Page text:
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PEGI becomes UK standard for game ratings

By Matt Martin

Tue 16 Jun 2009 2:43pm GMT / 10:43am EDT / 7:43am PDT

Video Standards Council to help "build on" PEGI system; new age ratings to be drawn up in collaboration with Govt

The PEGI ratings system is to become the sole standard form of classification for videogames in the UK, the government has announced.

The Video Standards Council will oversee the system independent of the games industry, and will implement the PEGI system for all titles released in the region.

"Protecting children and giving parents a clear and robust new system has always been our starting point. The new system of classification follows the essential criteria set out by Professor Tanya Byron, who recommended a trustworthy, uniform and clear set of symbols that is flexible and future proof," commented Creative Industries Minister Sin Simon.

"We will now work with PEGI and the VSC to agree exactly what the new symbols will look like and how they will work in the UK market, to ensure they provide the clarity and safeguards that are needed."

PEGI and the VSC will now develop a single set of age-rating systems, consisting of five categories depicting content "such as bad language or violence".

The BBFC will no longer be involved in the classification of games, but will remain in place for linear content such as DVD and Blu-ray releases.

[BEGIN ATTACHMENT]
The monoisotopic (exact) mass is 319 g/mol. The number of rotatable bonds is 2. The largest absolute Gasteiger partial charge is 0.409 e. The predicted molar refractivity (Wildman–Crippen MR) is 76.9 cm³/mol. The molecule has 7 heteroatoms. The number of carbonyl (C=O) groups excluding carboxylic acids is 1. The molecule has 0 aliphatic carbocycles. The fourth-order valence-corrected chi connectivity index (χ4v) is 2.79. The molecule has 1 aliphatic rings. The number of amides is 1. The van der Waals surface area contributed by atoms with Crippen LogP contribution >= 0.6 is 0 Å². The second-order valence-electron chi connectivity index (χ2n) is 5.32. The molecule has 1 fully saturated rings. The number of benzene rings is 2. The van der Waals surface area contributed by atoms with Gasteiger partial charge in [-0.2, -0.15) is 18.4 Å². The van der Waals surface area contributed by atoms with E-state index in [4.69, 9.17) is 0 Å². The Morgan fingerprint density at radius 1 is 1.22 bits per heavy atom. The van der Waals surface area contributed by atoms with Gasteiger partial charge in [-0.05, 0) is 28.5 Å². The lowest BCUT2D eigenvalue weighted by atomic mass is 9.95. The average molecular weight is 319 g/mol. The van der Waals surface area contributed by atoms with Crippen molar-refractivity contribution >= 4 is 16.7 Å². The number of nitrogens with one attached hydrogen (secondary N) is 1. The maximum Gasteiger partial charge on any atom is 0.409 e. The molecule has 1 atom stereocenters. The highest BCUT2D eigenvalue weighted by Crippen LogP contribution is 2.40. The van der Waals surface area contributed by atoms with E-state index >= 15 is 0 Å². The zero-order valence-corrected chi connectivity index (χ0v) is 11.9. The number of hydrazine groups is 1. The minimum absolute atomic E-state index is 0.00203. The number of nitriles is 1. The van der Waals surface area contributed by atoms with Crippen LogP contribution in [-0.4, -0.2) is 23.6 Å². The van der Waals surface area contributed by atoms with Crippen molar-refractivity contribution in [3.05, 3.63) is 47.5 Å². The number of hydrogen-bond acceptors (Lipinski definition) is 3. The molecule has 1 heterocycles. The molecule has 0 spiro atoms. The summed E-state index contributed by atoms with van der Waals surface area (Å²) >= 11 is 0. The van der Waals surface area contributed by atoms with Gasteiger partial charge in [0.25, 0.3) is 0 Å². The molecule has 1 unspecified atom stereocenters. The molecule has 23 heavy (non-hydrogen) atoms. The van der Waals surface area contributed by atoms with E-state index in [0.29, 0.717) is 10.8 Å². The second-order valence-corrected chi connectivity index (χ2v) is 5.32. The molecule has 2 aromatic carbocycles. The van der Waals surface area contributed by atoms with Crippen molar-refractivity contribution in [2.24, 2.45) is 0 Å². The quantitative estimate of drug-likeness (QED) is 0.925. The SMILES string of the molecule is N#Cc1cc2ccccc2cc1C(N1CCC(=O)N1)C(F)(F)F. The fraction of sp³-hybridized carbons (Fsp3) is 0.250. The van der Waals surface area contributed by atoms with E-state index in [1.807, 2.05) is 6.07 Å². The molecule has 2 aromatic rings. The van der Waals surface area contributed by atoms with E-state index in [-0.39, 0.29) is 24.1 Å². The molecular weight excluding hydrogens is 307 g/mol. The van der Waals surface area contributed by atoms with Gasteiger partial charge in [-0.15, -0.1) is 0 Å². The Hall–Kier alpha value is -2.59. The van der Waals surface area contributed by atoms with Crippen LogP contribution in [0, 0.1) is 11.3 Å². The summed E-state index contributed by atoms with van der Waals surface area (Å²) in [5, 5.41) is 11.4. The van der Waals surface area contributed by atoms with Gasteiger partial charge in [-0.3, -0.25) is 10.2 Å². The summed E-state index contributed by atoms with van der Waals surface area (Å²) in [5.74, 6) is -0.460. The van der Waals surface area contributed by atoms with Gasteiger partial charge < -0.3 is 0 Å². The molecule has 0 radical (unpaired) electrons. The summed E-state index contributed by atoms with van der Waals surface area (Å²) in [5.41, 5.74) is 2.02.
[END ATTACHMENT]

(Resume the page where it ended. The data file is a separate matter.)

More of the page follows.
"The UK already has a robust system of classification for films and DVDs run by the BBFC. The new system of games classification will match those high standards as this important market continues to evolve," added Simon.

Ben Bradshaw, Culture, Media and Sport secretary, earlier addressed the House of Commons revealing that - as part of the Digital Britain review - the videogames industry in the UK was set to receive a new age ratings system, "building on" the PEGI system.

"We will implement a new, more robust system of content classification for the videogames industry, building on PEGI system with a strong UK-based statutory layer of regulation, ensuring the protection of children now, and in the future," he said in his introductory statement.

More to follow.

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